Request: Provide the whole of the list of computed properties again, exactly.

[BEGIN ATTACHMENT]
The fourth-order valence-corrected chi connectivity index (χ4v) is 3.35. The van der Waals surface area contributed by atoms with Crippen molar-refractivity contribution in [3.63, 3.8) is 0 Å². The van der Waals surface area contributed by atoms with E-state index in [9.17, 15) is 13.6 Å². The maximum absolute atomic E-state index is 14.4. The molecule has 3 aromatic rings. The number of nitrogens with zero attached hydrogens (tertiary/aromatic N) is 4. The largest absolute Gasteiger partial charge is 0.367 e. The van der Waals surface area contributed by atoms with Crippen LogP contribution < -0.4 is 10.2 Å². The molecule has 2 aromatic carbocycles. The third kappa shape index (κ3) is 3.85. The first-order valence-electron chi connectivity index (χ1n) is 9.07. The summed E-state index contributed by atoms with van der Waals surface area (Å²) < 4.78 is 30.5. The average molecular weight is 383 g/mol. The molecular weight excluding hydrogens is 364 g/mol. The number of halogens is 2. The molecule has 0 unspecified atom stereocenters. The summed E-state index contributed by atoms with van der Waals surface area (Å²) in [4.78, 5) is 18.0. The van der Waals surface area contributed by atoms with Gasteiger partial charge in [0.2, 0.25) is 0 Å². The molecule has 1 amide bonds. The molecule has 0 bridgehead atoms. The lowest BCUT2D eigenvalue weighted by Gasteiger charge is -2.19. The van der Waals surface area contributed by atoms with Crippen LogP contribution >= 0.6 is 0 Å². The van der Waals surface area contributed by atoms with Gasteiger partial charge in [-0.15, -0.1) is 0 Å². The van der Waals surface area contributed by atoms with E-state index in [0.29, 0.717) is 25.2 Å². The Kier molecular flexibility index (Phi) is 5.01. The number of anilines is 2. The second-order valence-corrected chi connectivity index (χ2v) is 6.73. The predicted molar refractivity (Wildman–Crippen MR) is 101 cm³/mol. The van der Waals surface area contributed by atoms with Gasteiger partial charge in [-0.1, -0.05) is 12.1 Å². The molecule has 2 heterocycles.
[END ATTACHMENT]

The fourth-order valence-corrected chi connectivity index (χ4v) is 3.35. The van der Waals surface area contributed by atoms with Crippen molar-refractivity contribution in [3.63, 3.8) is 0 Å². The van der Waals surface area contributed by atoms with E-state index in [9.17, 15) is 13.6 Å². The maximum absolute atomic E-state index is 14.4. The molecule has 3 aromatic rings. The number of nitrogens with zero attached hydrogens (tertiary/aromatic N) is 4. The largest absolute Gasteiger partial charge is 0.367 e. The van der Waals surface area contributed by atoms with Crippen LogP contribution < -0.4 is 10.2 Å². The molecule has 2 aromatic carbocycles. The third kappa shape index (κ3) is 3.85. The first-order valence-electron chi connectivity index (χ1n) is 9.07. The summed E-state index contributed by atoms with van der Waals surface area (Å²) < 4.78 is 30.5. The average molecular weight is 383 g/mol. The molecular weight excluding hydrogens is 364 g/mol. The number of halogens is 2. The molecule has 0 unspecified atom stereocenters. The summed E-state index contributed by atoms with van der Waals surface area (Å²) in [4.78, 5) is 18.0. The van der Waals surface area contributed by atoms with Gasteiger partial charge in [0.2, 0.25) is 0 Å². The molecule has 1 amide bonds. The molecule has 0 bridgehead atoms. The lowest BCUT2D eigenvalue weighted by Gasteiger charge is -2.19. The van der Waals surface area contributed by atoms with Crippen LogP contribution >= 0.6 is 0 Å². The van der Waals surface area contributed by atoms with Gasteiger partial charge in [-0.15, -0.1) is 0 Å². The van der Waals surface area contributed by atoms with E-state index in [0.29, 0.717) is 25.2 Å². The Kier molecular flexibility index (Phi) is 5.01. The number of anilines is 2. The second-order valence-corrected chi connectivity index (χ2v) is 6.73. The predicted molar refractivity (Wildman–Crippen MR) is 101 cm³/mol. The van der Waals surface area contributed by atoms with Gasteiger partial charge in [-0.1, -0.05) is 12.1 Å². The molecule has 2 heterocycles.